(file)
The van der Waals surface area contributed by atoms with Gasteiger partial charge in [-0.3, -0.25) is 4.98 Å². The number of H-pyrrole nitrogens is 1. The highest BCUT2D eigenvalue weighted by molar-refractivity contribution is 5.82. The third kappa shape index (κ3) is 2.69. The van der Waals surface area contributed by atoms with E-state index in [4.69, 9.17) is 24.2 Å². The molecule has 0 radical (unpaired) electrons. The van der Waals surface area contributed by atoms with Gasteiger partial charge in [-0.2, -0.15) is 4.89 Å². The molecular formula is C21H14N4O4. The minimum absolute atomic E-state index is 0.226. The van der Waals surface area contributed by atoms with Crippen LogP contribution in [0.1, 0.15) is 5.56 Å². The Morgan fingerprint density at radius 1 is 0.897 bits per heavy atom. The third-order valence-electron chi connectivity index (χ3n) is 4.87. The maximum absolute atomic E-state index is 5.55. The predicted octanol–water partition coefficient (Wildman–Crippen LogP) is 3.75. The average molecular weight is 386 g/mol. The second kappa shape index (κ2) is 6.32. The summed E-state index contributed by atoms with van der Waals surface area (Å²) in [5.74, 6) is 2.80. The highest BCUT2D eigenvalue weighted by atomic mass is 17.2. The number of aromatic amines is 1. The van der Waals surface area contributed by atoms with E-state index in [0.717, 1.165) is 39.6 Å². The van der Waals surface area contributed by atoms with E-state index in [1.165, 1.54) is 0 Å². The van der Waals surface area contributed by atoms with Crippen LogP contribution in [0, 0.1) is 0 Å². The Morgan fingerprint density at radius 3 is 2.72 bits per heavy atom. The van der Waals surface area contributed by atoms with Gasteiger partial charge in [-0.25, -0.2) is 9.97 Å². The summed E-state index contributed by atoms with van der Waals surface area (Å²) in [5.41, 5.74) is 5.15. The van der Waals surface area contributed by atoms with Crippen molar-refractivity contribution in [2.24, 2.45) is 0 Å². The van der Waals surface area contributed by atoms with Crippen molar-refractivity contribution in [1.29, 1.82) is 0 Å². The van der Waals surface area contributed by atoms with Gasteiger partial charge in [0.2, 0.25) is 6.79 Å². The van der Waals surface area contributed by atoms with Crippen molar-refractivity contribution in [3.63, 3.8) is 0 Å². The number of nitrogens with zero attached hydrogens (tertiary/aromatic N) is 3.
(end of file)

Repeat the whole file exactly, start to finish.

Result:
The van der Waals surface area contributed by atoms with Gasteiger partial charge in [-0.3, -0.25) is 4.98 Å². The number of H-pyrrole nitrogens is 1. The highest BCUT2D eigenvalue weighted by molar-refractivity contribution is 5.82. The third kappa shape index (κ3) is 2.69. The van der Waals surface area contributed by atoms with E-state index in [4.69, 9.17) is 24.2 Å². The molecule has 0 radical (unpaired) electrons. The van der Waals surface area contributed by atoms with Gasteiger partial charge in [-0.2, -0.15) is 4.89 Å². The molecular formula is C21H14N4O4. The minimum absolute atomic E-state index is 0.226. The van der Waals surface area contributed by atoms with Crippen LogP contribution in [0.1, 0.15) is 5.56 Å². The Morgan fingerprint density at radius 1 is 0.897 bits per heavy atom. The third-order valence-electron chi connectivity index (χ3n) is 4.87. The maximum absolute atomic E-state index is 5.55. The predicted octanol–water partition coefficient (Wildman–Crippen LogP) is 3.75. The average molecular weight is 386 g/mol. The second kappa shape index (κ2) is 6.32. The summed E-state index contributed by atoms with van der Waals surface area (Å²) in [5.74, 6) is 2.80. The highest BCUT2D eigenvalue weighted by atomic mass is 17.2. The number of aromatic amines is 1. The van der Waals surface area contributed by atoms with E-state index in [0.717, 1.165) is 39.6 Å². The van der Waals surface area contributed by atoms with E-state index in [1.165, 1.54) is 0 Å². The van der Waals surface area contributed by atoms with Crippen LogP contribution in [0, 0.1) is 0 Å². The Morgan fingerprint density at radius 3 is 2.72 bits per heavy atom. The van der Waals surface area contributed by atoms with Gasteiger partial charge in [-0.25, -0.2) is 9.97 Å². The summed E-state index contributed by atoms with van der Waals surface area (Å²) in [5.41, 5.74) is 5.15. The van der Waals surface area contributed by atoms with Crippen molar-refractivity contribution in [2.24, 2.45) is 0 Å². The van der Waals surface area contributed by atoms with Crippen molar-refractivity contribution in [1.29, 1.82) is 0 Å². The van der Waals surface area contributed by atoms with Gasteiger partial charge in [0.2, 0.25) is 6.79 Å². The van der Waals surface area contributed by atoms with Crippen molar-refractivity contribution in [3.63, 3.8) is 0 Å². The number of nitrogens with zero attached hydrogens (tertiary/aromatic N) is 3.